By Laura Dreissigacker Hooker, RN
We all know the buzzwords from the last year-plus. COVID-19, coronavirus, masks, social distancing, quarantine, remote learning, homeschooling, and the list goes on. I never, ever imagined using most of these words in my everyday life. Yet, here we are, with these being part of our everyday vocabulary.
I remember waking up during the few weeks after the first person in our small community tested positive for SARS-CoV-2. I was isolating with my identical twin sister Julia in my basement. We are both RNs on a surgical unit at a small hospital in northern New York, where we cut our teeth as new nurses fresh out of the nursing program at Clinton Community College. We have remained there for the past 19 years. We didn't want to expose our families to COVID-19 if we contracted it at work, so we chose to self-isolate. Julia was sharing a queen-size bed with me in that dark, cool room. Meanwhile, my family stayed upstairs to socially distance.
I remember one early morning when we both rolled over, looked at each other, and immediately started crying. We held each other close, hugging, sobbing, and commiserating. Between the tears, we uttered the question, “How is this our life right now?"
For those first 2 months of COVID-19, we wore masks around family members outside our household, especially our precious 90-year-old Gram. No hugs, no kisses, no normal. We prayed for a solution, cried for a miracle, and watched the news in despair and horror as the death toll and case numbers rose daily. With every addition of a new standard or restriction, we said, “How is this our life right now?"
In all the chaos surrounding our lives, love was our constant. No matter how unnerving the world around us was, I knew I had the love of my family to help get us all through. No matter how little toilet paper there was in the stores, no matter how crazy things got with restrictions, and social distancing, and mask wearing, and paranoia, there they were.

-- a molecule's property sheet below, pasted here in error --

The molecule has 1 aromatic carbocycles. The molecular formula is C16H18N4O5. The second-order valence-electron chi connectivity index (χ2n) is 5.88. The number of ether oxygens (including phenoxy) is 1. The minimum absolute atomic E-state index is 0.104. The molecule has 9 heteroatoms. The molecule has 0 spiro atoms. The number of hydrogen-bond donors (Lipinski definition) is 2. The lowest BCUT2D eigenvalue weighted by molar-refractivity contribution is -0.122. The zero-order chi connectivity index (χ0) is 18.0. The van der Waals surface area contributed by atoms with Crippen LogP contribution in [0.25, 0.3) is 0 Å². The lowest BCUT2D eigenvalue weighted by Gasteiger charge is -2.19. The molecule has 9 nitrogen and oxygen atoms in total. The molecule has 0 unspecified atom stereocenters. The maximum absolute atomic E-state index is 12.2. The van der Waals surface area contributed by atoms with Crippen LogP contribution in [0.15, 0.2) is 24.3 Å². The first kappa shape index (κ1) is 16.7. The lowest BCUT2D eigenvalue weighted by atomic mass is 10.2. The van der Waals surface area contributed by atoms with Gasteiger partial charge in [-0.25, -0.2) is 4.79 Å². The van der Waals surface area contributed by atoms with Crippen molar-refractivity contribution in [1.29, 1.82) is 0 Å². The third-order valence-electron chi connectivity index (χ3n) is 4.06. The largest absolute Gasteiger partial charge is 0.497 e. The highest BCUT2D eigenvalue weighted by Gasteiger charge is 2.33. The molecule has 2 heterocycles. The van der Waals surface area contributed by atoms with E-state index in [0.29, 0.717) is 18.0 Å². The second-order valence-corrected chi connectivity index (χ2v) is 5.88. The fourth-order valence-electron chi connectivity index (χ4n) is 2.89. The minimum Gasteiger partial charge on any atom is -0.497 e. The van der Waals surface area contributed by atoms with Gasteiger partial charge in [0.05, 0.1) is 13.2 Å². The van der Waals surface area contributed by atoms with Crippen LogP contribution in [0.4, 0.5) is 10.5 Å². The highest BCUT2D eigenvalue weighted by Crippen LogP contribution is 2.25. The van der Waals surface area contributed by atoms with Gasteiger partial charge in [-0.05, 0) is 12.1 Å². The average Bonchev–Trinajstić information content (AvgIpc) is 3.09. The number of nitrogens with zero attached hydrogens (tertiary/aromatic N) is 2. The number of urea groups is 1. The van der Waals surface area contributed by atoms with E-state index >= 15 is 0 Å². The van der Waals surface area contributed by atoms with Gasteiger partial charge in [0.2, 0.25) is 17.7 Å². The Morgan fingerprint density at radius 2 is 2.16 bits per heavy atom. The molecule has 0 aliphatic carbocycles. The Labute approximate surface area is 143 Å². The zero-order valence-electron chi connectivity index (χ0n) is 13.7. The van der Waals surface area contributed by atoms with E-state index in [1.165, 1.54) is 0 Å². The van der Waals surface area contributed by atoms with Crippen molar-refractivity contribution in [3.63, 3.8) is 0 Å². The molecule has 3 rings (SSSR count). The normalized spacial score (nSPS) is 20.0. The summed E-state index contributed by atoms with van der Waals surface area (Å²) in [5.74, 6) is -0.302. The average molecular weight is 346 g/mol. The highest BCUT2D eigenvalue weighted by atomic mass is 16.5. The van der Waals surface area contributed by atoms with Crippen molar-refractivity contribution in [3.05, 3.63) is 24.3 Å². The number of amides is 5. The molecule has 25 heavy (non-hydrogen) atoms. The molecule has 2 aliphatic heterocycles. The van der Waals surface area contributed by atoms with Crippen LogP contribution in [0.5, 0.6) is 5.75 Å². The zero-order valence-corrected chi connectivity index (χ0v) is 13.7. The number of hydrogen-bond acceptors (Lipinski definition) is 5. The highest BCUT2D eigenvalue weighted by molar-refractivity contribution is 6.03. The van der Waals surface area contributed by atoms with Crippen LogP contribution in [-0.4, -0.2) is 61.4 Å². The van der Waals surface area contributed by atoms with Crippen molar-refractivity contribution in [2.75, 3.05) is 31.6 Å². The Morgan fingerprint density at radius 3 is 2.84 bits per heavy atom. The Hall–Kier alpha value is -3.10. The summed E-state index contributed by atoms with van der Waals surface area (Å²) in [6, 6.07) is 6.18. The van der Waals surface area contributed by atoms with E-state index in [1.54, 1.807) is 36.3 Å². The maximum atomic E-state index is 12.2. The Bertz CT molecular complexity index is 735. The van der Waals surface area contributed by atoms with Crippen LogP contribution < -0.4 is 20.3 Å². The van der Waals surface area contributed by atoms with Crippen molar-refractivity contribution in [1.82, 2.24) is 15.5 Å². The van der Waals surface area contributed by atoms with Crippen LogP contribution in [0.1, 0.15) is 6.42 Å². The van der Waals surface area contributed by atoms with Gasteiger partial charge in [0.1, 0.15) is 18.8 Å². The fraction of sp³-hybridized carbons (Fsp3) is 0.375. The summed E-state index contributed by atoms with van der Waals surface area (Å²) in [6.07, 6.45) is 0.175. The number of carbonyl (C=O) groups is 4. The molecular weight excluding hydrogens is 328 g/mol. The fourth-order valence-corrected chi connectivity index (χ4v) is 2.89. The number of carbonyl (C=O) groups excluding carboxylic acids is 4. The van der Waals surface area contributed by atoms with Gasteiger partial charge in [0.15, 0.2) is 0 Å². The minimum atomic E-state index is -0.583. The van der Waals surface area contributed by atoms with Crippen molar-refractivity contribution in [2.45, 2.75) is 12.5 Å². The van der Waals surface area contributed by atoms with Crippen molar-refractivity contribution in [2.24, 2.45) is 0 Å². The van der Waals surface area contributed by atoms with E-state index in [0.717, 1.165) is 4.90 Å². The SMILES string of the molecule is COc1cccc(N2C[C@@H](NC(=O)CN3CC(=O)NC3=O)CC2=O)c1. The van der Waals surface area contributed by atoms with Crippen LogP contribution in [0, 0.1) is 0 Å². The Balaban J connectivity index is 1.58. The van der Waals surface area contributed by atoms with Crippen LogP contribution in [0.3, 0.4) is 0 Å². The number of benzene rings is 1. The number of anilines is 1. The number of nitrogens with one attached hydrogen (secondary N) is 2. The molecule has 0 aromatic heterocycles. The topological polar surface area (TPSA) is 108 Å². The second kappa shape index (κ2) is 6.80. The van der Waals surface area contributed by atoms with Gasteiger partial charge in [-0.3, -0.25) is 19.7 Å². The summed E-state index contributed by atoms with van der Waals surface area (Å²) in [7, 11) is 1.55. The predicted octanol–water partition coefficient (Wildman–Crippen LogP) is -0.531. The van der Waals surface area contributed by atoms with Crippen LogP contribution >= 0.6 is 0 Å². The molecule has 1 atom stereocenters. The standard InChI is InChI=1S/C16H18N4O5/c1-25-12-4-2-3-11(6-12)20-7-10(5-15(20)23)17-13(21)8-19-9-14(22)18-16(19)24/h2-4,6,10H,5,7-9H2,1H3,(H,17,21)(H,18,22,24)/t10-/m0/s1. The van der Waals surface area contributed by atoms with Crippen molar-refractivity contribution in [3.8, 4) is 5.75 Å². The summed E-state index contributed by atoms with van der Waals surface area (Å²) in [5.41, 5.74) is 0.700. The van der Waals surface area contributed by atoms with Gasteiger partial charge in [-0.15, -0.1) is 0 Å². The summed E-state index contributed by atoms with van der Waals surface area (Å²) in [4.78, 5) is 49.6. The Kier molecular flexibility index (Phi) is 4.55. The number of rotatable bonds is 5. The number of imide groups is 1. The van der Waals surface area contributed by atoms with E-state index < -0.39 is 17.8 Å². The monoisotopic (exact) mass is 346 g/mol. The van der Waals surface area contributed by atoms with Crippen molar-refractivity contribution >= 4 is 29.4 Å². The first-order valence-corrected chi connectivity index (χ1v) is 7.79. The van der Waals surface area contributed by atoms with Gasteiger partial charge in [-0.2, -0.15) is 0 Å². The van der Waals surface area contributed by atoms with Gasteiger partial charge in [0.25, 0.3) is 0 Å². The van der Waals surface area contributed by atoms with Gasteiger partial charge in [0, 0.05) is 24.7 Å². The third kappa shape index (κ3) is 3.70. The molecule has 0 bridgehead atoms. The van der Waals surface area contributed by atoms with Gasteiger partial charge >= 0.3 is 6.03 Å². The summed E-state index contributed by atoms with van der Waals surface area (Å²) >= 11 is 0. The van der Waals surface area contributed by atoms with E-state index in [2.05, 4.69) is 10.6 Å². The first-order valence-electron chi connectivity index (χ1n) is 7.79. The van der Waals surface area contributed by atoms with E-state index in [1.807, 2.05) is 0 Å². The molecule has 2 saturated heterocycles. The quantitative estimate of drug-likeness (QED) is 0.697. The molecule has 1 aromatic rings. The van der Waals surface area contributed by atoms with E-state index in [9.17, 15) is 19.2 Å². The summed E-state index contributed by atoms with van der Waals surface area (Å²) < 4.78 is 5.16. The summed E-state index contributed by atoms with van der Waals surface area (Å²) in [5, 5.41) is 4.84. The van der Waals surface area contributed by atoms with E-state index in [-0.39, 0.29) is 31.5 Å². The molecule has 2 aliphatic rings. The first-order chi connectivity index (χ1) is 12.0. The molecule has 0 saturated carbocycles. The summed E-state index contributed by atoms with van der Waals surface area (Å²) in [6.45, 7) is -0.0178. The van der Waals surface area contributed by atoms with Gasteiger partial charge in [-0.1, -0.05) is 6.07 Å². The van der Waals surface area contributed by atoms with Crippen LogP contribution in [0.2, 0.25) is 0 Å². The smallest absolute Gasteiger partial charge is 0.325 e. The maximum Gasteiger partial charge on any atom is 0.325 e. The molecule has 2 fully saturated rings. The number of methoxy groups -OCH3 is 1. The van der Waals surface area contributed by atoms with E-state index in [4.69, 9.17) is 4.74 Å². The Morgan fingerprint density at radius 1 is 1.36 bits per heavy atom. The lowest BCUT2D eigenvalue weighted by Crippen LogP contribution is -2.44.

I had an exposure to a patient with COVID-19 at work when the pandemic was just starting to affect my community. I was under a county-mandated quarantine afterward. I wasn't worried about myself so much, but I was worried about my family. What if I brought this home to them? Are they washing their hands? Why are they coughing? Does my son feel hot? I felt like I was always on edge, constantly waiting for the coronavirus to infiltrate our little family. Luckily, I never contracted the virus, but the paranoia and the worry were enough to do one in.
Work was a continuous ebb and flow. Fortunately, we were very well staffed at our hospital and we were not overwhelmed with a large number of patients with COVID-19. We set up a COVID-19 section in our hospital and had staffing levels appropriate to the extra time and energy needed to care for these patients. It was stressful but manageable. Census dropped and personal protective equipment was monitored, sterilized if necessary, doled out, and used. Luckily, we had plenty of supplies, unlike many facilities downstate and across the country and the world. I remember thinking how lucky I was to have a job that was “essential." To have job security in these incredibly uncertain times was eye-opening. My sister, dad, aunts, uncles, and most of my immediate relatives all had essential jobs during the pandemic.
I remember thinking about my own kids and their futures. When they think about what they want to do for a career, I want them to remember that being an essential worker in the times of crisis brings money home and keeps food on your table. In my 41 years, never had I thought about that. I didn't want it to be lost on my kids.
As the months have gone on, our “new normal" is becoming easier, but it's far from perfect. I hate that my kids must stay home to learn their studies. I hate that I am still worried about people getting sick. I hate that I have masks hanging from my car shifter and hand sanitizer in every bag I own, but I will continue to do as required to keep my family, my community, and myself safe.
However, it has not all been so bad. I have never been closer to my family, both extended and immediate. My hands have never been cleaner, and my bank account has never been more flush due to missing our yearly vacation. At work I learned so much. Our hospital is a close-knit team, and we have all come together during these times. I am grateful for my life and my community. Here's to seeing the silver lining and realizing that yes, this really is our life right now, but it won't be forever.
Laura Dreissigacker Hooker is a medical/surgical clinical ladder 3 nurse at Adirondack Medical Center in Saranac Lake, N.Y.